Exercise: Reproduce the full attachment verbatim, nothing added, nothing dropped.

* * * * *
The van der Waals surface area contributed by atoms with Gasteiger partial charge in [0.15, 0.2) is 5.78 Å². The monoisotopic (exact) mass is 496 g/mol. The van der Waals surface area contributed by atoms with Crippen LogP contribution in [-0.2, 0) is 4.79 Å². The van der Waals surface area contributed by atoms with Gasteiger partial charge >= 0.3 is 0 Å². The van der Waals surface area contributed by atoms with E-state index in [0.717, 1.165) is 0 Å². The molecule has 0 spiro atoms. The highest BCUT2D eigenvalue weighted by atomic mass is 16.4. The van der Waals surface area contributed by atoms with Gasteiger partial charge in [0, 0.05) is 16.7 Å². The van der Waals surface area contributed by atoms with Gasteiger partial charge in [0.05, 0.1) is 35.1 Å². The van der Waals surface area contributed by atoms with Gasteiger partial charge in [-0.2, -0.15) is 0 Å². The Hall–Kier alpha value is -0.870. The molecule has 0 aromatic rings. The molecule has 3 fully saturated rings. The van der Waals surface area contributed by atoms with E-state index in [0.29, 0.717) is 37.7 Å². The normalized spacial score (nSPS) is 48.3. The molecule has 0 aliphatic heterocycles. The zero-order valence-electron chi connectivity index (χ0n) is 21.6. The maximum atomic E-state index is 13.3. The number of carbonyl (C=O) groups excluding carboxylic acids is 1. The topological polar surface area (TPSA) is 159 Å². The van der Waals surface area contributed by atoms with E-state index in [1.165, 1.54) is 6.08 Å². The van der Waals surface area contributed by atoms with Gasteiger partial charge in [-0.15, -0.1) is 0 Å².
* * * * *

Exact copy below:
The van der Waals surface area contributed by atoms with Gasteiger partial charge in [0.15, 0.2) is 5.78 Å². The monoisotopic (exact) mass is 496 g/mol. The van der Waals surface area contributed by atoms with Crippen LogP contribution in [-0.2, 0) is 4.79 Å². The van der Waals surface area contributed by atoms with Gasteiger partial charge >= 0.3 is 0 Å². The van der Waals surface area contributed by atoms with E-state index in [0.717, 1.165) is 0 Å². The molecule has 0 spiro atoms. The highest BCUT2D eigenvalue weighted by atomic mass is 16.4. The van der Waals surface area contributed by atoms with Gasteiger partial charge in [0, 0.05) is 16.7 Å². The van der Waals surface area contributed by atoms with Gasteiger partial charge in [0.05, 0.1) is 35.1 Å². The van der Waals surface area contributed by atoms with Gasteiger partial charge in [-0.2, -0.15) is 0 Å². The Hall–Kier alpha value is -0.870. The molecule has 0 aromatic rings. The molecule has 3 fully saturated rings. The van der Waals surface area contributed by atoms with E-state index in [0.29, 0.717) is 37.7 Å². The normalized spacial score (nSPS) is 48.3. The molecule has 0 aliphatic heterocycles. The zero-order valence-electron chi connectivity index (χ0n) is 21.6. The maximum atomic E-state index is 13.3. The number of carbonyl (C=O) groups excluding carboxylic acids is 1. The topological polar surface area (TPSA) is 159 Å². The van der Waals surface area contributed by atoms with E-state index in [1.165, 1.54) is 6.08 Å². The van der Waals surface area contributed by atoms with Gasteiger partial charge in [-0.15, -0.1) is 0 Å².